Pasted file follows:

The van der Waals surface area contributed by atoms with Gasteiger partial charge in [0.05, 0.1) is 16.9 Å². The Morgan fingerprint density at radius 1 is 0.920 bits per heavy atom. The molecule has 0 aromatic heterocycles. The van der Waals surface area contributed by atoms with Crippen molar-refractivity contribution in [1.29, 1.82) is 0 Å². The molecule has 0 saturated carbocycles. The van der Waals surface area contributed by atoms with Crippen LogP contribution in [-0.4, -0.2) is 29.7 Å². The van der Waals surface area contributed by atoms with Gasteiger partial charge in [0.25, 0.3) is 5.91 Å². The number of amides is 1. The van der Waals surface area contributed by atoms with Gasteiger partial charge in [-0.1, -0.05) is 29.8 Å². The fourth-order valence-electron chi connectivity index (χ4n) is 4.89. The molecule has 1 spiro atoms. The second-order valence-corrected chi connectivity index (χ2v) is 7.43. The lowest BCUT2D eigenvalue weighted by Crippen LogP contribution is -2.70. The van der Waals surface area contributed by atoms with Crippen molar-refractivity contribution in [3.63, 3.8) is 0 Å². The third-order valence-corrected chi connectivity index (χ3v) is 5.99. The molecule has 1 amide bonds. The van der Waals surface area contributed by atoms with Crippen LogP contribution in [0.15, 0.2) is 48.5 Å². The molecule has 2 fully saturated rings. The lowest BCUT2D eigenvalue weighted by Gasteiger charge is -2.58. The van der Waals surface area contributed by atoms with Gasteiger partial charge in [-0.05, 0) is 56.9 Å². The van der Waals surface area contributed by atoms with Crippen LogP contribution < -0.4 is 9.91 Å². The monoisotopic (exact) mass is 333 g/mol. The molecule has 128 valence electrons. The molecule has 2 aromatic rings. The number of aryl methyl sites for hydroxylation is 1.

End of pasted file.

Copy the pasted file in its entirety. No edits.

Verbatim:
The van der Waals surface area contributed by atoms with Gasteiger partial charge in [0.05, 0.1) is 16.9 Å². The Morgan fingerprint density at radius 1 is 0.920 bits per heavy atom. The molecule has 0 aromatic heterocycles. The van der Waals surface area contributed by atoms with Crippen molar-refractivity contribution in [1.29, 1.82) is 0 Å². The molecule has 0 saturated carbocycles. The van der Waals surface area contributed by atoms with Crippen LogP contribution in [-0.4, -0.2) is 29.7 Å². The van der Waals surface area contributed by atoms with Gasteiger partial charge in [0.25, 0.3) is 5.91 Å². The number of amides is 1. The van der Waals surface area contributed by atoms with Gasteiger partial charge in [-0.1, -0.05) is 29.8 Å². The fourth-order valence-electron chi connectivity index (χ4n) is 4.89. The molecule has 1 spiro atoms. The second-order valence-corrected chi connectivity index (χ2v) is 7.43. The lowest BCUT2D eigenvalue weighted by Crippen LogP contribution is -2.70. The van der Waals surface area contributed by atoms with Crippen molar-refractivity contribution in [3.63, 3.8) is 0 Å². The third-order valence-corrected chi connectivity index (χ3v) is 5.99. The molecule has 1 amide bonds. The van der Waals surface area contributed by atoms with Crippen LogP contribution in [0.15, 0.2) is 48.5 Å². The molecule has 2 fully saturated rings. The lowest BCUT2D eigenvalue weighted by Gasteiger charge is -2.58. The van der Waals surface area contributed by atoms with Gasteiger partial charge in [-0.05, 0) is 56.9 Å². The van der Waals surface area contributed by atoms with Crippen LogP contribution < -0.4 is 9.91 Å². The monoisotopic (exact) mass is 333 g/mol. The molecule has 128 valence electrons. The molecule has 2 aromatic rings. The number of aryl methyl sites for hydroxylation is 1.